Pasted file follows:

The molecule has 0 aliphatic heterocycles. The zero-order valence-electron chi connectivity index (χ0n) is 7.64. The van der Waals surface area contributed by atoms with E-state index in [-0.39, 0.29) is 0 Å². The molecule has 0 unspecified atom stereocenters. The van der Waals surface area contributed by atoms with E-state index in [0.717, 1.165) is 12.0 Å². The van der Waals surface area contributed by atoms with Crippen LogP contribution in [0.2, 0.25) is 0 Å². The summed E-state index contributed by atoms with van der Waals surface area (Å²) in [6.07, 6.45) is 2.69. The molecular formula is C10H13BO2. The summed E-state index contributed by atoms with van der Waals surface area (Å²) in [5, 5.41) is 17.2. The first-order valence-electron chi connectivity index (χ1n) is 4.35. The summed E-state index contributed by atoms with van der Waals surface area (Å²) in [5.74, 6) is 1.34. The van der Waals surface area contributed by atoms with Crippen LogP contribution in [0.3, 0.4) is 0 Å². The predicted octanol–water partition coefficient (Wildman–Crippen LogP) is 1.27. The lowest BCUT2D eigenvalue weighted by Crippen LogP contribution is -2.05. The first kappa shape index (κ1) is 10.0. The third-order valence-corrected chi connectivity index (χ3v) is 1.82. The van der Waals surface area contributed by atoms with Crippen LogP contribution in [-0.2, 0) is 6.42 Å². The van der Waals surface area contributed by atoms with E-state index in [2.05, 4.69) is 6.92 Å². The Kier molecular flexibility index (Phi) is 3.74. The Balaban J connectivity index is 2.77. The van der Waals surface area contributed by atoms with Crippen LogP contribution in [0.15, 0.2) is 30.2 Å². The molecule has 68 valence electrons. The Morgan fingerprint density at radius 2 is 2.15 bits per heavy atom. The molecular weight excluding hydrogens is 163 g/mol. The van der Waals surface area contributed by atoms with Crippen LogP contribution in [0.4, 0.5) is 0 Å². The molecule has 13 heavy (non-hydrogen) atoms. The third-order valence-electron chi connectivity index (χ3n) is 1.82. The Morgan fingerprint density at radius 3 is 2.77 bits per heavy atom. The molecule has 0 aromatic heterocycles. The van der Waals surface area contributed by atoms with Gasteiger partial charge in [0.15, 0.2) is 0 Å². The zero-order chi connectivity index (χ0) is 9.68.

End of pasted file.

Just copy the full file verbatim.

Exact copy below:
The molecule has 0 aliphatic heterocycles. The zero-order valence-electron chi connectivity index (χ0n) is 7.64. The van der Waals surface area contributed by atoms with E-state index in [-0.39, 0.29) is 0 Å². The molecule has 0 unspecified atom stereocenters. The van der Waals surface area contributed by atoms with E-state index in [0.717, 1.165) is 12.0 Å². The van der Waals surface area contributed by atoms with Crippen LogP contribution in [0.2, 0.25) is 0 Å². The summed E-state index contributed by atoms with van der Waals surface area (Å²) in [6.07, 6.45) is 2.69. The molecular formula is C10H13BO2. The summed E-state index contributed by atoms with van der Waals surface area (Å²) in [5, 5.41) is 17.2. The first-order valence-electron chi connectivity index (χ1n) is 4.35. The summed E-state index contributed by atoms with van der Waals surface area (Å²) in [5.74, 6) is 1.34. The van der Waals surface area contributed by atoms with Crippen LogP contribution in [0.3, 0.4) is 0 Å². The predicted octanol–water partition coefficient (Wildman–Crippen LogP) is 1.27. The lowest BCUT2D eigenvalue weighted by Crippen LogP contribution is -2.05. The first kappa shape index (κ1) is 10.0. The third-order valence-corrected chi connectivity index (χ3v) is 1.82. The van der Waals surface area contributed by atoms with Crippen LogP contribution in [-0.2, 0) is 6.42 Å². The van der Waals surface area contributed by atoms with E-state index in [2.05, 4.69) is 6.92 Å². The Kier molecular flexibility index (Phi) is 3.74. The Balaban J connectivity index is 2.77. The van der Waals surface area contributed by atoms with Crippen LogP contribution in [0.15, 0.2) is 30.2 Å². The molecule has 68 valence electrons. The Morgan fingerprint density at radius 2 is 2.15 bits per heavy atom. The molecular weight excluding hydrogens is 163 g/mol. The van der Waals surface area contributed by atoms with Crippen LogP contribution in [0.4, 0.5) is 0 Å². The molecule has 13 heavy (non-hydrogen) atoms. The third-order valence-electron chi connectivity index (χ3n) is 1.82. The Morgan fingerprint density at radius 3 is 2.77 bits per heavy atom. The molecule has 0 aromatic heterocycles. The van der Waals surface area contributed by atoms with Gasteiger partial charge in [0.15, 0.2) is 0 Å². The zero-order chi connectivity index (χ0) is 9.68.